The A. M. Homes story, "The Former First Lady and the Football Hero", is an account of Nancy and Ronald Reagan (Sr.)'s lives as he slips ever more deeply into senile dementia, and she does what she can to cope with his crisis and with her own in trying her besto keep it from the public. Homes notes in her introduction that in being so intrusive as to write such a story about people actually suffering thus that she had to make it more than a mere lampoon of their travail...and she does so, resulting in a black comedy of sorts that reasonably speculates and demonstrates how such things go (though the notion thathe addled former president would manage to get past his detail of Secret Service agents seems less likely than it is portrayed). Small details are filled in with empathy, someone who saw both parents succumb to varying sorts of dementia in their last years, it reads as a moving account.

Along with the Adams strip (makes its point, and its point is a bit more genuinely populist than his latter-day tRumpeting) and the Trudeau strips and the excerpt from Stamaty's heavily illustrated beginning-reader book, among the humorous bits which rely on trans-text is the fake NYT book review attributed to Jeanne Kirkpatrick (and the "outraged" "responses" from Al Franken, Jeanne Kirkpatrick and the paper's editors), all taken from Franken's most famous text, Rush Limbaugh is a Big Fat Idiot and Other Observations. I'd say Franken's done better (and, in at least one other famous attempt at pranking, worse), but for what they are, they're fine.

Among the stories I've not previously read in Flight or Fright, the most famous is almost certainly Richard Matheson's "Nightmare at 20,000 Feet"...I have seen the two Twilight Zone-branded adaptations decades back, and the story is better, but at first (and a bit repetitiously) it seems as if it might not be, while Matheson sketches in the details of his protagonist's lack of joy in his life; the ending was changed for both adaptations, making them slightly less realistic (it's quite possible to read the short story as non-fantasy as it's usually understood) and thus more rewarding to a less-experienced audience. Nonetheless, not nearly Matheson's best work, I'd suggest, and perhaps unsurprising it first appeared in an anthology edited by Matheson's agent rather than in any of the magazines he might've contributed to at the time.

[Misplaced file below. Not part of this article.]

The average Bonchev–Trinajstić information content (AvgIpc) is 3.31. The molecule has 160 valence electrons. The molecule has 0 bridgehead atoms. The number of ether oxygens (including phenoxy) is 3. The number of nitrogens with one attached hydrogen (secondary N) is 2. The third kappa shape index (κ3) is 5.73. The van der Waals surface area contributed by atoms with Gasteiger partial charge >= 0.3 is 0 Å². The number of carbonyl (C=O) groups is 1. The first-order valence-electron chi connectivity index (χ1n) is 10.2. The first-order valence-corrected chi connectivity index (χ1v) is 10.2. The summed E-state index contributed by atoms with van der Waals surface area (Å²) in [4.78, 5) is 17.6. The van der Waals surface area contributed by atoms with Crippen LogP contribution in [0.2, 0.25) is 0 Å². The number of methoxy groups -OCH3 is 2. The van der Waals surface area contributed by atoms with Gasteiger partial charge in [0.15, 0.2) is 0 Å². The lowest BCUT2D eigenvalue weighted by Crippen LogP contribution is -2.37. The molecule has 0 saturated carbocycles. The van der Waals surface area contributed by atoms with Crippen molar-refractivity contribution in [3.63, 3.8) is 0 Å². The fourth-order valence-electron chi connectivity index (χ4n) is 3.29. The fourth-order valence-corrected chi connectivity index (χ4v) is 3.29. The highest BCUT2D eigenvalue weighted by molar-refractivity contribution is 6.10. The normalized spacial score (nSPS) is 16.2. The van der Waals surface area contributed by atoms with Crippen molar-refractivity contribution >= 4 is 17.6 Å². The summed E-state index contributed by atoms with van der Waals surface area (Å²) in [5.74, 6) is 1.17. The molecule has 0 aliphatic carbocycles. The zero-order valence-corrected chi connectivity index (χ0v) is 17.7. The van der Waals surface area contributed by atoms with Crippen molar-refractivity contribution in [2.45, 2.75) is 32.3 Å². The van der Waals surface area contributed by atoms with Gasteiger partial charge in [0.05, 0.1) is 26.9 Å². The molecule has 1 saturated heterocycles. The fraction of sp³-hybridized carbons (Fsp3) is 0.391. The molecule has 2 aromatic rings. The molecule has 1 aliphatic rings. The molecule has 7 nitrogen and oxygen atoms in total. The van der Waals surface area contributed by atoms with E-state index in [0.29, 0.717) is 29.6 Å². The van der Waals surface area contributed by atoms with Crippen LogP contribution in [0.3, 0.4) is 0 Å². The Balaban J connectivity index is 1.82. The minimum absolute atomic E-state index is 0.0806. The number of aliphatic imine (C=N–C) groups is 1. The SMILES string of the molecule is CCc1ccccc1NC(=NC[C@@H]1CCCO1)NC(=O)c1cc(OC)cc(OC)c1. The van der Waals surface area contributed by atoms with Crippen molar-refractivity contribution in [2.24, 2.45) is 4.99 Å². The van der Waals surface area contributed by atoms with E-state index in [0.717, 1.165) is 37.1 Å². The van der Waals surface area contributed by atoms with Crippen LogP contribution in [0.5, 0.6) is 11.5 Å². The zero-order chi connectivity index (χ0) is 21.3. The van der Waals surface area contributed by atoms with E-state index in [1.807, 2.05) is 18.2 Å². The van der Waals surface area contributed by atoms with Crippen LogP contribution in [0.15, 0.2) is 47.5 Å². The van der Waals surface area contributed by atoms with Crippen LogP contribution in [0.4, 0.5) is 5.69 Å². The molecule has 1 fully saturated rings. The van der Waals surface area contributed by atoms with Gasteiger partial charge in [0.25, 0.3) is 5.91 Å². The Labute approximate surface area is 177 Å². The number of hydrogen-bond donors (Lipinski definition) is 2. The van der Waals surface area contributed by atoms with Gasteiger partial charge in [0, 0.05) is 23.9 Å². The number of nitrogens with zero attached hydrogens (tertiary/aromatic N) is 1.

While I did read John Varley's "Air Raid" not too long after it was published (in the first issue of what's now called Asimov's Science Fiction, in 1977), in 1978 when I was trying to read all the Varley fiction I could find. I liked it but didn't love it, which has put me at odds with a number of fellow admirers of Varley's work...I preferred Varley's other story in that first Asimov's issue, for example. It was expanded to novel length after a grueling process of adapting it for filming over more than a decade, the film and the novel both titled Millennium, and neither did as much for Varley as the amount of time and effort they wasted. "Air Raid" has excellent detail and scene-setting, and quite aside from being more consistently grim than the majority of Varley's early work (not too sure that put me off, as I was certainly reading a fair amount of Pohl, Kornbluth, Malzberg, Kafka, et al. at the time, and still very much a reader of horror fiction), it also deals in a future for humanity that is capable of time and long-distance space travel but cannot handle genetic drift in various forms at all...which struck me as unlikely at the time, though Varley manages deftly enough to avoid dealing with that, and much of the story is ingenious. So, definitely read "Air Raid" before any of his early novels, but perhaps after the other stories in his first three collections, at least. (Revisiting "The Persistence of Vision" as an adult left me with a larger sense of discomfort than I felt when reading it as a 13yo, as it was first published, but even that one might remain a better story in every way.)